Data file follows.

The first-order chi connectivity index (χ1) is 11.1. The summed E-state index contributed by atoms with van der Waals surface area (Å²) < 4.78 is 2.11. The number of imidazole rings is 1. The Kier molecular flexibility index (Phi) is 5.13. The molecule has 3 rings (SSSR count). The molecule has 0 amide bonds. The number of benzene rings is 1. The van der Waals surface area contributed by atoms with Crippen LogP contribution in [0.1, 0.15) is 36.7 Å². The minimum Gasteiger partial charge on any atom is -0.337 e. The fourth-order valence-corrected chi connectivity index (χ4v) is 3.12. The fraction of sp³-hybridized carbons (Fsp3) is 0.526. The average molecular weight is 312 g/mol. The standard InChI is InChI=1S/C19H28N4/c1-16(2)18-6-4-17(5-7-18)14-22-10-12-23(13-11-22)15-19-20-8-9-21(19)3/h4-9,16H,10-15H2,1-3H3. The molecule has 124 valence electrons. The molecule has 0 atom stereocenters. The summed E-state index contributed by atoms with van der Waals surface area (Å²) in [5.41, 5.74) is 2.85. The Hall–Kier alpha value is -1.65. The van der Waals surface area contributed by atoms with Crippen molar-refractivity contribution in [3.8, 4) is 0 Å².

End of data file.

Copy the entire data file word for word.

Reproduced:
The first-order chi connectivity index (χ1) is 11.1. The summed E-state index contributed by atoms with van der Waals surface area (Å²) < 4.78 is 2.11. The number of imidazole rings is 1. The Kier molecular flexibility index (Phi) is 5.13. The molecule has 3 rings (SSSR count). The molecule has 0 amide bonds. The number of benzene rings is 1. The van der Waals surface area contributed by atoms with Crippen LogP contribution in [0.1, 0.15) is 36.7 Å². The minimum Gasteiger partial charge on any atom is -0.337 e. The fourth-order valence-corrected chi connectivity index (χ4v) is 3.12. The fraction of sp³-hybridized carbons (Fsp3) is 0.526. The average molecular weight is 312 g/mol. The standard InChI is InChI=1S/C19H28N4/c1-16(2)18-6-4-17(5-7-18)14-22-10-12-23(13-11-22)15-19-20-8-9-21(19)3/h4-9,16H,10-15H2,1-3H3. The molecule has 124 valence electrons. The molecule has 0 atom stereocenters. The summed E-state index contributed by atoms with van der Waals surface area (Å²) in [5.41, 5.74) is 2.85. The Hall–Kier alpha value is -1.65. The van der Waals surface area contributed by atoms with Crippen molar-refractivity contribution in [3.8, 4) is 0 Å².